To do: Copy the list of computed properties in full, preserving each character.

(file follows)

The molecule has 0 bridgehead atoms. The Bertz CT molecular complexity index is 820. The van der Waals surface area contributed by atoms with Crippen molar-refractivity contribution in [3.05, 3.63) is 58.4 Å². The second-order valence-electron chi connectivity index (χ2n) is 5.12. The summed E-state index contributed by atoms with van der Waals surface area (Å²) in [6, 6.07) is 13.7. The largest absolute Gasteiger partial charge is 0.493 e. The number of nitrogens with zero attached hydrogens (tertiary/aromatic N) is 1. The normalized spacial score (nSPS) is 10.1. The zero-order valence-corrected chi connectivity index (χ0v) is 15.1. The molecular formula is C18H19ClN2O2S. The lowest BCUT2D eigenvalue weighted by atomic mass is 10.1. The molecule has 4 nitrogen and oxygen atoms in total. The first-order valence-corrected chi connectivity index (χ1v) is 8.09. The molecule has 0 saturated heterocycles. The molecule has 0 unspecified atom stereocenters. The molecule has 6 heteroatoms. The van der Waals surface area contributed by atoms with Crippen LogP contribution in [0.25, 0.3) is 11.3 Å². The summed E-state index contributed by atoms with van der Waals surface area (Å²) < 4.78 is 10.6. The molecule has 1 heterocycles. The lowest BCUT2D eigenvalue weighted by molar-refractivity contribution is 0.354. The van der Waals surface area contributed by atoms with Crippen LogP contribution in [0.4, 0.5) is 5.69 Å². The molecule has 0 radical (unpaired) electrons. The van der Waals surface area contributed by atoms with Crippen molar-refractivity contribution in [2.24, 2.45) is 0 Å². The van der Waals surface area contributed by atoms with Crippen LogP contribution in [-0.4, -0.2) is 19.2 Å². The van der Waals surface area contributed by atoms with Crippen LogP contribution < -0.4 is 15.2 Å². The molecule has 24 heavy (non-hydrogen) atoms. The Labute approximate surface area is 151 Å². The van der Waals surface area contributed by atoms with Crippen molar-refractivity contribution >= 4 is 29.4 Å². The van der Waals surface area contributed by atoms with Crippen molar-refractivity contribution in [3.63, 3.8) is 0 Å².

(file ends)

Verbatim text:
The molecule has 0 bridgehead atoms. The Bertz CT molecular complexity index is 820. The van der Waals surface area contributed by atoms with Crippen molar-refractivity contribution in [3.05, 3.63) is 58.4 Å². The second-order valence-electron chi connectivity index (χ2n) is 5.12. The summed E-state index contributed by atoms with van der Waals surface area (Å²) in [6, 6.07) is 13.7. The largest absolute Gasteiger partial charge is 0.493 e. The number of nitrogens with zero attached hydrogens (tertiary/aromatic N) is 1. The normalized spacial score (nSPS) is 10.1. The zero-order valence-corrected chi connectivity index (χ0v) is 15.1. The molecular formula is C18H19ClN2O2S. The lowest BCUT2D eigenvalue weighted by atomic mass is 10.1. The molecule has 4 nitrogen and oxygen atoms in total. The first-order valence-corrected chi connectivity index (χ1v) is 8.09. The molecule has 0 saturated heterocycles. The molecule has 0 unspecified atom stereocenters. The molecule has 6 heteroatoms. The van der Waals surface area contributed by atoms with Crippen LogP contribution in [0.25, 0.3) is 11.3 Å². The summed E-state index contributed by atoms with van der Waals surface area (Å²) < 4.78 is 10.6. The molecule has 1 heterocycles. The lowest BCUT2D eigenvalue weighted by molar-refractivity contribution is 0.354. The van der Waals surface area contributed by atoms with Crippen LogP contribution in [0.4, 0.5) is 5.69 Å². The molecule has 0 radical (unpaired) electrons. The van der Waals surface area contributed by atoms with Crippen molar-refractivity contribution in [2.24, 2.45) is 0 Å². The van der Waals surface area contributed by atoms with Crippen LogP contribution in [-0.4, -0.2) is 19.2 Å². The van der Waals surface area contributed by atoms with Crippen LogP contribution < -0.4 is 15.2 Å². The molecule has 24 heavy (non-hydrogen) atoms. The Labute approximate surface area is 151 Å². The van der Waals surface area contributed by atoms with Crippen molar-refractivity contribution >= 4 is 29.4 Å². The van der Waals surface area contributed by atoms with Crippen molar-refractivity contribution in [3.63, 3.8) is 0 Å².